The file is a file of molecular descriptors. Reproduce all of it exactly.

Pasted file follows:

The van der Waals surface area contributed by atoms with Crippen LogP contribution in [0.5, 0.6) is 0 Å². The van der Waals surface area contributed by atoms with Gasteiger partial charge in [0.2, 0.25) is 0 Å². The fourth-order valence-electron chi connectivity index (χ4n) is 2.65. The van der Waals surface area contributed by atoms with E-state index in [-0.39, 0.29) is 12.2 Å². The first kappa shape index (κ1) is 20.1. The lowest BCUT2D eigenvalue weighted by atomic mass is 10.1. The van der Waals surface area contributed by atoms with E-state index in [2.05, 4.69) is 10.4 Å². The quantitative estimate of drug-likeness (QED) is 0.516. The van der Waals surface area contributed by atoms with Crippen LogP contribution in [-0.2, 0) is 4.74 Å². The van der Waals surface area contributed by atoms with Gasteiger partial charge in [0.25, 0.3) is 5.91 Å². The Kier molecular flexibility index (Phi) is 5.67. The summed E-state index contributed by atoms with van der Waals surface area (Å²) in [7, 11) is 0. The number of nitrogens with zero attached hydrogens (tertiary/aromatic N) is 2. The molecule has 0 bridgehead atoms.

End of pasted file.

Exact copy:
The van der Waals surface area contributed by atoms with Crippen LogP contribution in [0.5, 0.6) is 0 Å². The van der Waals surface area contributed by atoms with Gasteiger partial charge in [0.2, 0.25) is 0 Å². The fourth-order valence-electron chi connectivity index (χ4n) is 2.65. The van der Waals surface area contributed by atoms with E-state index in [-0.39, 0.29) is 12.2 Å². The first kappa shape index (κ1) is 20.1. The lowest BCUT2D eigenvalue weighted by atomic mass is 10.1. The van der Waals surface area contributed by atoms with E-state index in [2.05, 4.69) is 10.4 Å². The quantitative estimate of drug-likeness (QED) is 0.516. The van der Waals surface area contributed by atoms with Crippen LogP contribution in [-0.2, 0) is 4.74 Å². The van der Waals surface area contributed by atoms with Gasteiger partial charge in [0.25, 0.3) is 5.91 Å². The Kier molecular flexibility index (Phi) is 5.67. The summed E-state index contributed by atoms with van der Waals surface area (Å²) in [7, 11) is 0. The number of nitrogens with zero attached hydrogens (tertiary/aromatic N) is 2. The molecule has 0 bridgehead atoms.